As I watched The Real Housewives of Beverly Hills last night (Yes, I'm guilty), I received an email from the contractor we had hired to rehab one of my Corporate owned listings, telling me that he had overbooked himself, and wouldn't be able to start on Monday as planned. I immediately enter panic mode, as my seller holds us to strict timelines on rehab. Before I enter into full panic mode, I place a call to a colleague, who refers me to two local San Diego Contractors. I call both, and unfortunately, both were unavailable. I then decide that my best option at this point is to post on Craigslist under jobs, as I had 48 hours to get another contractor on board, and one that could adhere to the pricing guidelines given by the seller.
I log onto Craigslist, navigate to the jobs section, and click post. Much to my surprise, "$25.00 per category selected" is written in red at the top of the page. Before jumping to conclusions, I navigated through several other pages of the site, such as Housing, Personals, and For Sale, thinking that maybe they just started charging across the board for postings, but this is not what I found! After a quick search on Google for the topic, I realized that Craigslist has decided to charge solely for Job postings in major cities such as San Diego and Los Angeles in Southern California.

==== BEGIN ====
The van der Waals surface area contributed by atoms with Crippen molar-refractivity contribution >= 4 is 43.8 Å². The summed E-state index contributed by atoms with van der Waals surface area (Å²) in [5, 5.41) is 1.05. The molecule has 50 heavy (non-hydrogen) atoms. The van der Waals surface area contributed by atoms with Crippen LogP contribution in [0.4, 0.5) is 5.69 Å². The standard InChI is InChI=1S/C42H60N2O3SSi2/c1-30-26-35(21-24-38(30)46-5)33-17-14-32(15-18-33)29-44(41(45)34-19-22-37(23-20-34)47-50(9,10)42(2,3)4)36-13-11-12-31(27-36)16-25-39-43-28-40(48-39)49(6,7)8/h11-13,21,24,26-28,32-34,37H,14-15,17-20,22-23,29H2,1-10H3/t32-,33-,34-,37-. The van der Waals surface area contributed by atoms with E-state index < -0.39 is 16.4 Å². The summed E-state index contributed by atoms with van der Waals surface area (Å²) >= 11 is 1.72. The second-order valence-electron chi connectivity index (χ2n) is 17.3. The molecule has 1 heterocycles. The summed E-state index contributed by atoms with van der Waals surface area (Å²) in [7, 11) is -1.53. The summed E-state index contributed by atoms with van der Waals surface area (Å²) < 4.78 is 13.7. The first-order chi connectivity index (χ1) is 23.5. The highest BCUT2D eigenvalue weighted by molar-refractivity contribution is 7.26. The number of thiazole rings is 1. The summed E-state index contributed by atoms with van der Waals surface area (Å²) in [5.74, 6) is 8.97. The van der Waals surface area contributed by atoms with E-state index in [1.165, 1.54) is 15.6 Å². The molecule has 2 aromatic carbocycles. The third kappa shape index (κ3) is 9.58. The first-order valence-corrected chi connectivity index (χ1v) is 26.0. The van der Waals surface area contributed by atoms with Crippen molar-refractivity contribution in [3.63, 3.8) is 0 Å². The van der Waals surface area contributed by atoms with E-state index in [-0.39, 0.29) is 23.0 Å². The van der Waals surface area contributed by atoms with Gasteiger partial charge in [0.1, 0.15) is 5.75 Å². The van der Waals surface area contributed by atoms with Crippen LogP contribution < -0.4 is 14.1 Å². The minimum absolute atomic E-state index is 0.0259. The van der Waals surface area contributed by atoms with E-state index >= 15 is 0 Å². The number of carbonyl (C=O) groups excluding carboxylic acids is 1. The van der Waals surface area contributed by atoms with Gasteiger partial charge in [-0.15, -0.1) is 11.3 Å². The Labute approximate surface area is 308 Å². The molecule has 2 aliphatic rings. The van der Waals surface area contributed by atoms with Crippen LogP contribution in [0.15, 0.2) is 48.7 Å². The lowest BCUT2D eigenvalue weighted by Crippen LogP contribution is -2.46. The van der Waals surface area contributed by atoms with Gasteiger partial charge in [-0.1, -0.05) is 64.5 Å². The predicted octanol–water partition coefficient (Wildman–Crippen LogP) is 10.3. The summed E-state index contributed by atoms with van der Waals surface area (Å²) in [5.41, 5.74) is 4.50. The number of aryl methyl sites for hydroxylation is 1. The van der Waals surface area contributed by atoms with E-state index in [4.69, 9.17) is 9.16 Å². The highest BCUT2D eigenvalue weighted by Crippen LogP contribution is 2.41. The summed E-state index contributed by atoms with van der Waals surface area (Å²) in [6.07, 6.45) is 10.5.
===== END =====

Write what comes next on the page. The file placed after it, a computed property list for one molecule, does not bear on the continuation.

So let's break this down. Craigslist doesn't charge for "Personals", which in my opinion is simply legal prostitution. The ads under this section are basically "I want it now", or "I need it now", and they are FREE. They don't charge under the categories "For Sale" and "Housing", but they DO charge for employers to post jobs. Does anyone else see a MAJOR PROBLEM with this? In California we have an unemployment rate of 12.4%, which is only the "posted rate", and doesn't include the people who either didn't qualify for unemployment, or who's unemployment benefits simply ran out. So does it really make sense to charge for job postings, in a state where WE NEED more jobs?! Sounds like Craig needs to GET A CLUE!
Now it's comment time